You may probably wonder whether one can be addicted to the Internet. Like other addictive activities, engaging in cyberspace-based activities that you find stimulating and enjoyable can hook you into a compulsion loop. An Internet addict spirals into a compulsive behavior that is depicted by the repeated checks into social media accounts or other Internet-based recreational option. You can’t seem to resist the urge to check on your virtual pet online or the need to play a certain game on the Internet. That being said, it is possible to be “addicted” to the Internet.
“The difference between technology and slavery is that slaves are fully aware that they are not free” ― Nassim Nicholas Taleb
Characteristics of people who are addicted to the Internet
Spend more than 10-12 hours on the Internet for personal recreation.
Check their phone every 5-10 seconds.
Reveal every detail of their daily life on their many social media platforms.
Internet-based hobbies or recreation interferes with their productivity (they may neglect their jobs, families, and friends).
Interact, make friends, or even look for/find love on social media and websites?
This obsession with the cybersphere is not exactly new. It’s said that obsessive-compulsive behavior related to the Internet and even PC games began to escalate in the 90s. Creators and service providers of these various applications continued to improve their products. Similarly, compulsive behavior also evolved into something that is now a cause for concern for parents, family, and friends of those affected.
Today, it’s not just computer games that are the springboard for the digital compulsion loop. Email, sports stats, and even stock performance lure adults to the digital realm in an increasingly frequent and debilitating manner. There’s also these false alerts that smartphone users have to deal with. They think their device is ringing or buzzing when it’s not and thus have to check it every few seconds or so.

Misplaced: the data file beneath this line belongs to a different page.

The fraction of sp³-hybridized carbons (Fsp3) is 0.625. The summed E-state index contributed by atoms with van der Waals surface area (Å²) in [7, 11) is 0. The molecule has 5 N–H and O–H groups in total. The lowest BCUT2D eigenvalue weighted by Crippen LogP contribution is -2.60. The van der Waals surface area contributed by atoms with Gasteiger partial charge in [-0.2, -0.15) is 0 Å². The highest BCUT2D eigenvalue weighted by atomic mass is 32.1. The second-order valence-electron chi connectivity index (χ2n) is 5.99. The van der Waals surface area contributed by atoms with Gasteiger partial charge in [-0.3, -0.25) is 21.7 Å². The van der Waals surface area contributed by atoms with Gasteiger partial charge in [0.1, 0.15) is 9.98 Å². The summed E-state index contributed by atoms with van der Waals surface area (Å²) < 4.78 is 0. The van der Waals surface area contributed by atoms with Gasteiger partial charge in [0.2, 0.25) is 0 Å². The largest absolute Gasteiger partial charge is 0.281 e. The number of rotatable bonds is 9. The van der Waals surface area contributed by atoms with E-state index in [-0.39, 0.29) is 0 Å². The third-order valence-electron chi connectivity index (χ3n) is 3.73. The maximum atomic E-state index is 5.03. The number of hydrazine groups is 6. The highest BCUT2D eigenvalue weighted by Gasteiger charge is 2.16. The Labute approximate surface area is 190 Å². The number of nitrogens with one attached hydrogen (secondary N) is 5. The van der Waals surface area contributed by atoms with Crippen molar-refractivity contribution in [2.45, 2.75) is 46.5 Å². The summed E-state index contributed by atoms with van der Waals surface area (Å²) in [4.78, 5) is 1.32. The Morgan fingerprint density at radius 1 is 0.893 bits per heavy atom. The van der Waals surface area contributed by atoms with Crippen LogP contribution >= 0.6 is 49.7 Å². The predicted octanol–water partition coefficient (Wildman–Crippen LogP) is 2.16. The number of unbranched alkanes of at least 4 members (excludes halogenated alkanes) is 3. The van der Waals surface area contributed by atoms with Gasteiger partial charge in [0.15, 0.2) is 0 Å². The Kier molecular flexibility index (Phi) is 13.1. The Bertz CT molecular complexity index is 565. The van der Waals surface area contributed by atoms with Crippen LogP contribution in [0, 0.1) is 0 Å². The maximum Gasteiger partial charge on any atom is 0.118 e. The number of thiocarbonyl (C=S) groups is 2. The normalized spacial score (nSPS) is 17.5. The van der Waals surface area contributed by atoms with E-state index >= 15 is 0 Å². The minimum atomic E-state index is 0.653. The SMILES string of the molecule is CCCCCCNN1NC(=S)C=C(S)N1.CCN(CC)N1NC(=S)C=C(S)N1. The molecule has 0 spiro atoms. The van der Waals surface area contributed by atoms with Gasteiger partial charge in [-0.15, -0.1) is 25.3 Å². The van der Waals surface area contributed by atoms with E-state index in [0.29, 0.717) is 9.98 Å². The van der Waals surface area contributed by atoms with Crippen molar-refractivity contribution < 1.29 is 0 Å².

Using applications or even finding them fun isn’t wrong. However, such situations become a cause for concern when it turns into a compulsive habit that gets in the way of a person’s normal daily functioning, including replacing real-life relationships and interactions with virtual ones.
Internet addiction has since been renamed to Internet Use Disorder (IUD), Internet Addiction Disorder (IAD), Compulsive Internet Use (CIU), and Problematic Internet Use (PIU). Interner addiction has not yet, however, been included in the DSM manual, which is also known as the psychiatrists’ bible. However, studies involving the condition have been conducted and will continue to be investigated in the effort to understand it better and identify effective ways to treat it. Researchers have noticed that the changes in the brains of those with IAD are similar to those who are hooked to heroin, cocaine, and other narcotics.
Some researchers theorize that cognitive behavior therapy (CBT) can help treat Internet addiction. This is not such a surprise given that CBT is also a popular treatment option for substance abuse patients and compulsive gamblers. If you believe your Internet use is interfering with your work and relationships, you will do well to explore this option.
“Cyber void is so full of amazing emptiness that makes us feel fulfilled.”
― Munia Khan